A family doctor in Aberdeenshire says he feels like apologising for the service offered to patients.
Dr Mike Steven told STV News that GPs’ surgeries across the country are having to close “in record numbers” as they buckle under the pressures of severe staff shortages and a huge increase in patient demand.
The senior GP, who works at Banchory Group Practice, says the current situation is the worst he’s seen in his 20-year career.
He was speaking after a survey by BMA Scotland found that more than a third of practices across the country have at least one vacancy.
“I’ve been a GP for 22 years – and undoubtedly the last few years has been the most challenging time,” said Dr Steven.
“There’s just a lack of people, there’s a lack of staff. As a practice, as an individual, I almost have to apologise sometimes for the service we try and offer.
“I have to apologise for the ambulance (situation) – you might have to wait a long time – I have to apologise that you have to wait two years for a knee operation.
“If that (apology) was to come from the (Scottish) Government it would be a lot easier, because we feel we’re kind of fending for ourselves.
“To be fair to Grampian health board, they have worked with primary care and GPs to get some messaging out there, which is very helpful because it takes some of the pressure off us as a practice and as an individual.
“But I think the Scottish Government needs to be honest with the public – the NHS is in dire difficulty at the moment. It will be difficult but please bear with the staff, who are trying to give you the best care they can.”
The Scottish Government insisted it was committed to increasing GP numbers.
But many surgeries are already reaching breaking point and the BMA – the country’s largest health union – on Tuesday rejected the latest pay offer for NHS staff.
Banchory Group Practice itself has some 13,500 patients on its books and receives up to 800 calls a week.
Dr Steven said: “We’ve seen increasing numbers of practices and partnerships folding, being unable to supply or have enough staff for their patients and then they have to hand back their contracts.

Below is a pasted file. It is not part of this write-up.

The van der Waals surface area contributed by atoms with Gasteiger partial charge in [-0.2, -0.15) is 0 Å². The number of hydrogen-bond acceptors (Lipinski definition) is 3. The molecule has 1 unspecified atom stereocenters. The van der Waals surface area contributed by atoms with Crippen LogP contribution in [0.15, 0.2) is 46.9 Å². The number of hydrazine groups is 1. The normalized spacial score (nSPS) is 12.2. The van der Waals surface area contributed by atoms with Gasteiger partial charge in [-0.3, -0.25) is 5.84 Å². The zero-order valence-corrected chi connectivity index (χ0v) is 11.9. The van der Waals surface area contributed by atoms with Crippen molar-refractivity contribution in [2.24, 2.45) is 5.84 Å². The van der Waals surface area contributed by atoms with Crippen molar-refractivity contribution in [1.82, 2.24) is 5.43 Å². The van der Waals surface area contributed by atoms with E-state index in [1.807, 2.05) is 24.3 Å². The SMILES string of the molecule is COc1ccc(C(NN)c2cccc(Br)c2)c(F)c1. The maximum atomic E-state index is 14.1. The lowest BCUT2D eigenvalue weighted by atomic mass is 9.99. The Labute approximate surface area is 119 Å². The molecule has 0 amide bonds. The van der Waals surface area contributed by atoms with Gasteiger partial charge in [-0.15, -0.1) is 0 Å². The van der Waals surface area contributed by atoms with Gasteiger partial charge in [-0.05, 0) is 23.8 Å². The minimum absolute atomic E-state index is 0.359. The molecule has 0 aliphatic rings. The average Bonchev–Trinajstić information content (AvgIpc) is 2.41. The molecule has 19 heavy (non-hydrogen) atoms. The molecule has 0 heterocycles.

“That’s happening in record numbers
“We’ve recently put an advert out for a particular type of GP – a GP retainer – but we’ve had absolutely no applicants for that over the last three months.
“In the past we would have been disappointed if we didn’t have a good handful of applicants for any job we put out – and now I think we’ll be hoping that we might get one.”
The BMA said that cuts to funding supporting general practice had seen more than £70m slashed from their budgets.
And the association’s survey, which saw more than four in ten of Scotland’s GP surgeries respond, found that 34% of practices were on the hunt for at least one GP, which it said meant there could be as many as 312 vacancies north of the border.
The survey also revealed abuse of staff has got worse, with 65% of practices having told the association it had deteriorated since last year and only 2% having told them things had improved.
Some 61% of Unison members have rejected a flat rate pay offer of £2205, roughly the equivalent of 7% across the board.
It is now up to the Scottish Government to come back with an improved pay offer, which won’t happen until after the UK Government Budget on Thursday.
Dr Andrew Buist, chairman of the BMA’s Scottish GP committee, called for more openness from Holyrood ministers about “what GPs can deliver right now” amid the shortage.
Health secretary Humza Yousaf’s political rivals have blamed him for difficulties in the sector, with MSPs in both Scottish Labour and the Conservatives demanding that he should be sacked.
Sandesh Gulhane, the Tory health spokesman, blamed the “SNP’s dire workforce planning which, even before the pandemic, left GPs and practices under incredible pressure”.
Jackie Baillie, Scottish Labour’s deputy leader, also criticised the health secretary.
A Scottish Government spokesperson said: “We have already delivered a record number of GPs working in Scotland, with more per head than any other country in the UK. To support GPs, we have recruited over 3,220 healthcare professionals into multi-disciplinary teams working alongside GPs.
“We are committed to investing £170m a year to help grow these teams and to further increasing the number of GPs in Scotland.
“Any form of abuse towards NHS Scotland staff is unacceptable.”
A spokesperson for NHS Grampian said: “Our primary care colleagues do an incredible job every day to care for patients and keep people fit and well in their communities.
“Health and social care services are under unprecedented and immense pressure.
“Primary care is the ‘front door’ to the NHS and as such will often see and feel an increase in demand first. Across Grampian, our health and social care partnerships work closely with practices to support them and to deliver service improvements.”